Donovan Shinnock’s badge-  (Fieldless) A fox’s mask gules charged with a mascle argent.This was put on a green field as that is one of his primary device colors.When my Don moved out of kingdom, I entered into the age old system of “fostering”.

 
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Posted by on October 11, 2013 in 16th Century, German, Heraldic, Uncategorized

 

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Heraldic gown- German early 16th century: Update

Progress has been made on getting the appliques pieced. I have completed the first 1/2, and pieced & ironed down the second side. I’ve opted for doing 100% applique for the ermine dots rather than purchasing fabric. This is a mostly formal dress, the appliques will look nicer. The time line for completion has moved from River Wars to Coronation. As of today, I have not decided if this will double as armor.

Side1

Side 2

 
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Posted by on September 14, 2013 in 16th Century, German, Heraldic

 

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Heraldic gown- German early 16th century: Design Phase

German heraldry in really neat format. The Triumphal Procession (in German, Triumphzug), 16th-century woodcut print, commissioned by the Holy Roman Emperor Maximilian I.  http://bdh.bne.es/bnesearch/detalle/2693689 Part 1 has the horses and heraldic banners. Click the view work link.Look at the dresses on the banners.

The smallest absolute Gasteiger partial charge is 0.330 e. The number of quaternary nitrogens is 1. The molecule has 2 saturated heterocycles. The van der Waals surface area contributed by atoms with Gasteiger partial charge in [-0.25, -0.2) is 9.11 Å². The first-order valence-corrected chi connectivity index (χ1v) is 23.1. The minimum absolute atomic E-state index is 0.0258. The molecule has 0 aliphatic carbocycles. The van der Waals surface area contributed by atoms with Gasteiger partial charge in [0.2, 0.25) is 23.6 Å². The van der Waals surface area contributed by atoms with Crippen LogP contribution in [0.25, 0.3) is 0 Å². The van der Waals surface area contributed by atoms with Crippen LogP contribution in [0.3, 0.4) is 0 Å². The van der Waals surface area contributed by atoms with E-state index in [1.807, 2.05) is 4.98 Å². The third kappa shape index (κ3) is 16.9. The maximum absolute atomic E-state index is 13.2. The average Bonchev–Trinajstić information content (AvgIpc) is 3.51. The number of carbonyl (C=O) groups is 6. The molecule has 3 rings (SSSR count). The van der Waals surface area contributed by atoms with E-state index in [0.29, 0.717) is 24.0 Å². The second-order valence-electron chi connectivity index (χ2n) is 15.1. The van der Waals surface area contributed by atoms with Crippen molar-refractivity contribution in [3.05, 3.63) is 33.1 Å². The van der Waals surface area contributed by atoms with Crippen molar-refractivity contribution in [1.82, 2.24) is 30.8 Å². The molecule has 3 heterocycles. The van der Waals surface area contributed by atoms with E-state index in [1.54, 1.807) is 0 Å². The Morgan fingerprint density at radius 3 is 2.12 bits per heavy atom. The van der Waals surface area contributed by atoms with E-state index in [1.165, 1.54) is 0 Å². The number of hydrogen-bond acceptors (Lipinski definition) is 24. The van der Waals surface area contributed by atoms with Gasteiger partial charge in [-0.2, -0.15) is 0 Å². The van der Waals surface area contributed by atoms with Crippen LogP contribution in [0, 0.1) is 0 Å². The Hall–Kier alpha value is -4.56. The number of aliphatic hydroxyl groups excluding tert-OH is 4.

Here is one example. This is the flag that the rider is carrying.
Sample heraldic dress

I have been working on a design that will combine my arms on one side, with “something else.”  Originally I thought I would use my device and my badge on the other.

Herald 2
While I love my badge to bits, I think I’ve settled on the badges of folks that I have an affiliation/formal relationship with in the SCA. The red/black right side is my arms. The left yellow/bear is my Pelican’s badge, ermine/raven (specifically the raven with fleur de lis from my cadet scarf) is my Don’s, green/fox is my foster Don’s.  The ermine’s continue up to form the left side bodice as that is one of the primary prints of my fencing household. It changes the design a bit and makes it a bit more striking.Currently the design looks like this:
Heraldry Dress
 
I have not yet decided if this will be rapier armor as well. If it is, I will move the neckline up several inches and add a drop tested partlet (to be worn on the list). This dress has a target completion date of River Wars, in mid Sept. My heraldry has already been completed.
 
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Posted by on August 5, 2013 in 16th Century, German, Sewing

 

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Swabian #4- finished

The Swabian for Bhakail’s investiture has been completed.

I had help with the beading of the front and back bodice. Thanks Violet Coleson and Ysmay de Linn. I applied the appliques and beads for the sleeve. There is still the fill beading and join appliques left to do. But it was done for the event.

Full dress:
Completed Dress

Sleeve closeup:
Sleeve Closeup

Photography by Jennifer Guyton

 
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Posted by on July 3, 2013 in Baronial, Embroidery, German, Heraldic, Regalia